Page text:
Earth and moon are not “twins”


The moon was created when the young earth collided with a protoplanet. (Image: johan63 / iStock)

According to current theory, the moon is the result of a catastrophic collision between the early Earth and an Mars-sized protoplanet. So far, however, this scenario does not seem to match findings that the moon and earth are almost identical geochemically – almost no trace of the protoplanet is missing. Now researchers could have solved at least part of this puzzle. Because their re-analysis of Apollo moon samples from different terrain shows striking differences in the oxygen isotopes. Accordingly, old lunar crustal rocks and some basalts actually have earth-like proportions, but this does not apply to rocks from the deeper layers of the moon. This sheds new light on the collision and whereabouts of the protoplanet.

Our moon owes its existence to a cosmic catastrophe: around 4.5 billion years ago, the earth collided with an Mars-sized protoplanet. With this hit, the impactor “Theia” was completely destroyed, its debris collected together with smaller portions of earth’s crust and mantle rock in an orbit around the earth. From these the moon was formed, which would have to consist of around three quarters of rock material of the former protoplanet. So much for the common scenario. But there is a catch: the moon and earth are too similar. If the moon had actually emerged from the debris of a protoplanet, the isotope signatures of the rocks would have to be different from earth and moon. Because every celestial body in the solar system has its own typical isotope signature, even asteroids.

Riddle of the isotope values

However, this does not seem to be the case with the moon and its predecessor Theia: the isotope compositions of some elements, including silicon, chromium, tungsten and titanium, are almost identical for earth and moon, and the isotope patterns of water molecules of earthly and lunar origin are similar . Something similar has previously been true for the proportion of the oxygen isotope 17-O: “Analyzes of lunar basalt samples have shown average values ​​that are practically indistinguishable from those on earth”, report Erick Cano from the University of New Mexico and his colleagues. Some planetary researchers therefore suspect that Theia may have been a chemical twin of the earth – the protoplanet must therefore have originated at approximately the same orbit and distance from the sun as the early Earth. Alternatively – and this hypothesis also exists – earth and Theia should have evaporated almost completely during the collision so that their rubble could then mix almost homogeneously. However, both scenarios can only be reproduced to a limited extent in models.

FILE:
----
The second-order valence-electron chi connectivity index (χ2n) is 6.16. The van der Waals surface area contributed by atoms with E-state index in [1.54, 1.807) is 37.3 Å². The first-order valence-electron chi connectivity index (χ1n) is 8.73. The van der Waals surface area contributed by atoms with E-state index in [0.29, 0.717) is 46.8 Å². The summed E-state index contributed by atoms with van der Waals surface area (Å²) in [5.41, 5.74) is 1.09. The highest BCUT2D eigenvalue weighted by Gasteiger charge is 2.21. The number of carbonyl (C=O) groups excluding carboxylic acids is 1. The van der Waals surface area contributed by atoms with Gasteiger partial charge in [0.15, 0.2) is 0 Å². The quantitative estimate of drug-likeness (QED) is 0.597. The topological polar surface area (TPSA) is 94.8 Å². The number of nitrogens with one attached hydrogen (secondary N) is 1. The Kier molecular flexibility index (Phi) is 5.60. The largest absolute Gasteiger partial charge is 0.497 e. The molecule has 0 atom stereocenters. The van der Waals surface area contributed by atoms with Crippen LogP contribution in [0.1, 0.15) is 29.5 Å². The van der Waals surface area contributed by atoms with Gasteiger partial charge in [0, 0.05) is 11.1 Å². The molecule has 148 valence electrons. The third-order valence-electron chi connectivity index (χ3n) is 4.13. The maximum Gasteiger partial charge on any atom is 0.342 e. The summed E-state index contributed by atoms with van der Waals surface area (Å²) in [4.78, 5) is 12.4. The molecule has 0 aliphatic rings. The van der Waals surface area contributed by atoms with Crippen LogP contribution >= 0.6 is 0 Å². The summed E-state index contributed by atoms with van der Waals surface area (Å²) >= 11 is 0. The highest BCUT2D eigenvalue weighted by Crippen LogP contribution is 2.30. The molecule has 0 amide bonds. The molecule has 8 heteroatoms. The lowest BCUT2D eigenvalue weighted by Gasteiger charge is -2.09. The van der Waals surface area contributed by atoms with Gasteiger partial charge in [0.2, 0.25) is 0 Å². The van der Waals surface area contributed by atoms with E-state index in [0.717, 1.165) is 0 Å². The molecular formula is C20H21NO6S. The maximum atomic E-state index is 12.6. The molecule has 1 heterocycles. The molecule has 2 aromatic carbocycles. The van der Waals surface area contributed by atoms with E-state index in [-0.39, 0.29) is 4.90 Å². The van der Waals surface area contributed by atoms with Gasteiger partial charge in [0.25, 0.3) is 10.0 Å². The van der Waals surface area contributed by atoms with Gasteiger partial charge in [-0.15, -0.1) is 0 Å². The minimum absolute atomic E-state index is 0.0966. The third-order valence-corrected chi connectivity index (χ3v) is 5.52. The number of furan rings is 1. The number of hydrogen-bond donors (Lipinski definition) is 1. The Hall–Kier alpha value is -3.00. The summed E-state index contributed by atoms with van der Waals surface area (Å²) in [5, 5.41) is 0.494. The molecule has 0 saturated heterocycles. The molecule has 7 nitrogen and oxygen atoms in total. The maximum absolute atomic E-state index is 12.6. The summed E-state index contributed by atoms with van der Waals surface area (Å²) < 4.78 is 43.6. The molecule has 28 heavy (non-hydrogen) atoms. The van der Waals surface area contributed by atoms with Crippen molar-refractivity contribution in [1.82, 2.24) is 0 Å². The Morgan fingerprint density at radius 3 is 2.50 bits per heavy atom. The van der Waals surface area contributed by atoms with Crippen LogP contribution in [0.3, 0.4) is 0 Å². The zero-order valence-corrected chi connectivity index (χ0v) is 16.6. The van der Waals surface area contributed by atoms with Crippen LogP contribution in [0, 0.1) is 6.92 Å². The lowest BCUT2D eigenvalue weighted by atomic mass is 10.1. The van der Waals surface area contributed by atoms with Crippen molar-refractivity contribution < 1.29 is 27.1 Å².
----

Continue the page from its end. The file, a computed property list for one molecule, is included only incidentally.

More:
That is why Cano and his team have now started looking for a simpler explanation: The isotope values ​​may depend more on the type of the respective moon samples than previously assumed. To check this, they subjected rock samples from the most diverse lunar terrain to a new analysis with regard to the proportion of the oxygen isotope 17-O. The samples included various types of rock from the Mare areas and the lunar highlands as well as volcanic glass. For comparison, the researchers also determined the 17-O values ​​of various rocks from the earth’s mantle.

Did Theia come from outside?

The analyzes revealed: If you take the average of all examined moon rock samples, the oxygen isotope values ​​actually correspond almost exactly to that of the earth. “But it is far more striking that the lunar samples have almost three times as much variability in the 17-O values ​​as the earthly ones,” report Cano and his team. Accordingly, the previous assumption that lunar rocks have the same oxygen isotope values ​​is not correct – there are significant deviations in the details. Specifically, the researchers found that the titanium-rich Mars basalts and highland rocks have significantly lower 17-O fractions than the greenish volcanic glass. As they explain, this volcanic glass comes from sources that were more than 400 kilometers deep in the magma ocean of the young moon. “We therefore assume that the high 17 O content of this glass is representative of the rock melts that come from the lunar mantle,” says Cano and his colleagues.

But what do these results mean for the collision scenario and the nature of the protoplanet Theia? According to the scientists, this indicates that the protoplanet had a slightly different composition than the earth – and that relics of this celestial body are preserved inside the moon. “If the oxygen isotopes of terrestrial celestial bodies in the inner solar system tend to be higher 17-O values ​​as the distance from the sun increases, then Theia could have originated further away than the earth,” said the researchers. After the collision, the debris of this protoplanet primarily collected inside the newly formed moon. This is why rocks from the deep moon’s mantle contain higher proportions of the heavier oxygen isotope 17-O. “Theia’s isotope composition was not completely homogenized during the collision,” says Cano and his colleagues. The moon’s crustal rock, on the other hand, mixed with the remains of the slowly condensing silicate vapor. This remaining vapor contained lower 17-O values ​​and was only taken up in the outer layers of the already solidifying lunar magma ocean. According to the researchers, this explains why the lunar crust rocks contain less 17-O than the lunar mantle.

Source: Erick Cano (University of New Mexico, Albuquerque) et al., Nature Geoscience, doi: 10.1038 / s41561-020-0550-0

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